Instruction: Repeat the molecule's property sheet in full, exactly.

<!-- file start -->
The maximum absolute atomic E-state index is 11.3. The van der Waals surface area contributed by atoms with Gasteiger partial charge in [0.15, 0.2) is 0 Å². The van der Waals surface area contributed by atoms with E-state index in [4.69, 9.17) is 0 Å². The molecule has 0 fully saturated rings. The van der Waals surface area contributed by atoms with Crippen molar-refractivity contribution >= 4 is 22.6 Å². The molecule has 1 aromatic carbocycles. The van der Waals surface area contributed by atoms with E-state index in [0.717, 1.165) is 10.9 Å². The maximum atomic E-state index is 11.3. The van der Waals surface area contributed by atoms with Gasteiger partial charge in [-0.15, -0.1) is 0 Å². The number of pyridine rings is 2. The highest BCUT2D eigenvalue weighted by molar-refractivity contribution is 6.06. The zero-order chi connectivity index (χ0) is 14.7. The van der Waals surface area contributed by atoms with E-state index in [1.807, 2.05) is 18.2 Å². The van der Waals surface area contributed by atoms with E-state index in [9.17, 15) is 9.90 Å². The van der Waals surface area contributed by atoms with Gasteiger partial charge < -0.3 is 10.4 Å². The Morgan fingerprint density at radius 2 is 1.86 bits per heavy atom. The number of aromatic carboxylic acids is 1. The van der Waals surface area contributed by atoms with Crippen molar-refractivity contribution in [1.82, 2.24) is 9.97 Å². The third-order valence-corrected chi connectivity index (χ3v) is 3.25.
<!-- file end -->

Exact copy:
The maximum absolute atomic E-state index is 11.3. The van der Waals surface area contributed by atoms with Gasteiger partial charge in [0.15, 0.2) is 0 Å². The van der Waals surface area contributed by atoms with E-state index in [4.69, 9.17) is 0 Å². The molecule has 0 fully saturated rings. The van der Waals surface area contributed by atoms with Crippen molar-refractivity contribution >= 4 is 22.6 Å². The molecule has 1 aromatic carbocycles. The van der Waals surface area contributed by atoms with E-state index in [0.717, 1.165) is 10.9 Å². The maximum atomic E-state index is 11.3. The van der Waals surface area contributed by atoms with Gasteiger partial charge in [-0.15, -0.1) is 0 Å². The number of pyridine rings is 2. The highest BCUT2D eigenvalue weighted by molar-refractivity contribution is 6.06. The zero-order chi connectivity index (χ0) is 14.7. The van der Waals surface area contributed by atoms with E-state index in [1.807, 2.05) is 18.2 Å². The van der Waals surface area contributed by atoms with E-state index in [9.17, 15) is 9.90 Å². The van der Waals surface area contributed by atoms with Gasteiger partial charge < -0.3 is 10.4 Å². The Morgan fingerprint density at radius 2 is 1.86 bits per heavy atom. The number of aromatic carboxylic acids is 1. The van der Waals surface area contributed by atoms with Crippen molar-refractivity contribution in [1.82, 2.24) is 9.97 Å². The third-order valence-corrected chi connectivity index (χ3v) is 3.25.